How will Search from SOC.OS help support key security objectives?
The Search feature from SOC.OS is the latest innovative feature to benefit from our User-Centric development process. We want SOC.OS to be a single source of truth for our users in managing their security alerts. To do that we needed to deliver an advanced investigative capability.
Security analysts can now look forward to taking a deep dive into alert data from their cloud and on-premise security tools. The new Search feature will support security objectives by allowing users to surface relevant information at the click of a button.
Whether your goal is preventing attacks by building a strong security posture, streamlining investigations for faster remediation, or building a strong security team, SOC.OS is here to help.
The core objectives of Security Operations are pretty simple; protect your organisation’s data and intellectual property, ensure business continuity, and avoid financial losses. There are countless security tools available to help us achieve these goals and protect our organisations.
Unfortunately, the volume of security alerts produced by all these tools is causing alert fatigue in our analysts. Alert overload and fatigue means increased response times to incidents, poor threat visibility and a lack of surety that your tools are working as they should.
It also means that we’re not getting the most value out of our tools because our time is being eaten up by manual and repetitive security log management. We’ve been missing an opportunity to tap into our alert data and realise its value.
Reducing time spent on manual tasks and enhancing our investigative capabilities means that we can use our alert data to:
- Strengthen our security posture with the aim of preventing future breaches.
- Support investigation and remediation, reducing mean response times.
- Ensure that our security tools are working as they should.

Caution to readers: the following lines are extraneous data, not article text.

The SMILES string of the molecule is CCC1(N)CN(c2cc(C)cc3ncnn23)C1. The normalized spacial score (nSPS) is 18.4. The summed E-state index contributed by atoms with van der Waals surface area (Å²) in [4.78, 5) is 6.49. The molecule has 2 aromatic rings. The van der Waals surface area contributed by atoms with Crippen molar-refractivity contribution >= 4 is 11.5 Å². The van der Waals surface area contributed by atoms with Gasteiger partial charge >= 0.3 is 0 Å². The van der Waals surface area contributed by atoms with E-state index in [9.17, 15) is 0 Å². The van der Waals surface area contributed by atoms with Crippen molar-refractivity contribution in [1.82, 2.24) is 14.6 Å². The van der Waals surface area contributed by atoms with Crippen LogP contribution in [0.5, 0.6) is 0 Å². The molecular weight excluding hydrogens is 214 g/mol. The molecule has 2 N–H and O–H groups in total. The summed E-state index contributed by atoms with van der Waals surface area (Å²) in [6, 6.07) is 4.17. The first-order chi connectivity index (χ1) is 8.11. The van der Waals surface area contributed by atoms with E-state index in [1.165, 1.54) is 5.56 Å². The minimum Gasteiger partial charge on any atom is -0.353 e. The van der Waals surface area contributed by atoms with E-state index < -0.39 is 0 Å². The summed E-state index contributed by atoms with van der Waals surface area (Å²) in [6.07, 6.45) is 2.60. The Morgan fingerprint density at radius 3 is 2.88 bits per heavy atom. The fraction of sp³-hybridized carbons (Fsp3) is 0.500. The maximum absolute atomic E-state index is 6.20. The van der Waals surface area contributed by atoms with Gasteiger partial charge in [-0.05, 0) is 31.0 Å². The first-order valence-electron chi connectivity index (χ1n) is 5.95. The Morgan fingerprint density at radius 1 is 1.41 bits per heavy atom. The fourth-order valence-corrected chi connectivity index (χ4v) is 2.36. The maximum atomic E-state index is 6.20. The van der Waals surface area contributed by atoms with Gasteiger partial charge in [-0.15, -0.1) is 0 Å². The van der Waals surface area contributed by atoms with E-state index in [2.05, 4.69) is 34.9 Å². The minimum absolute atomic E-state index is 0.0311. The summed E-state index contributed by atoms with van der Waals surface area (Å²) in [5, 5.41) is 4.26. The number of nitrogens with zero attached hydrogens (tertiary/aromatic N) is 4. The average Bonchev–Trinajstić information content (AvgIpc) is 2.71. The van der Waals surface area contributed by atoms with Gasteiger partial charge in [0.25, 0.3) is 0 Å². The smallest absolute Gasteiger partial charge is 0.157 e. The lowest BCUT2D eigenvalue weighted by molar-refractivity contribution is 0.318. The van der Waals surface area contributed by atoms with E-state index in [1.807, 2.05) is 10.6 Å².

- Upskill our teams.
SOC.OS Search for Security Operations
SOC.OS enriches alert data with information from external threat intelligence feeds (AbuseIPDB and AlienVault). Both platforms rely on input from the threat intelligence community and promote collaboration and threat sharing in the interest of strengthening our defences.
This third-party threat intelligence can be used to identify potential threats on your network before any damage is done. You can query your alert data to return clusters that contain an entity attribute of AbuseIPDB ‘Confidence of Abuse’ score, with an attribute value of more than 80. This will allow you to identify and block potential bad actors from your network.
Threat types, from the MITRE ATT&CK® enterprise framework associated with this activity can also support network maintenance and hardening activities. You’ll also benefit from enhanced understanding of the tactics, techniques and procedures these malicious actors are using, and opportunities to identify high priority indicators of compromise.
Understanding what has happened over the course of an attack’s progression is vital to our remediation efforts. Search will enhance the user’s ability to cut through the clusters not relevant to their immediate investigation, and further reduce the ‘noise’ of the 1000s of security alerts produced by their security tools each day. SOC.OS “looks across time and space and points out the things that need attention”, meaning no time wasted “chasing down false positives”.
Whether you’re searching for an associated external IP address, or investigating a breach that has affected your finance department, it’s done at the click of a button. You can select the entity and specific entity value you want to investigate. You’ve slashed your response times and can identify exactly what has been compromised for efficient remediation.
Significantly, 53 percent of IT leaders are not sure that their security tools are working correctly. This means that they often have to rely on expensive external contractors to evaluate their tools and controls. SOC.OS offers the user a time-based view of the world, mapping the progression of an attack over time.
If, during an investigation, the analyst comes across a cluster with a two week gap in activity, they can ask the question “did no activity occur in this time period, or did my security tools miss something?”. They can then search clusters for the relevant source systems to ensure they were working during this period.
Search version one will help the analysts using it to upskill within the tool. Basic Search is based on and built from “Chips”, the different entities and attributes that make up a cluster. These chips will allow analysts to explore the different aspects of a cluster, helping new team members really get to grips with the SOC.OS tool, while independently learning how to construct more advanced search queries.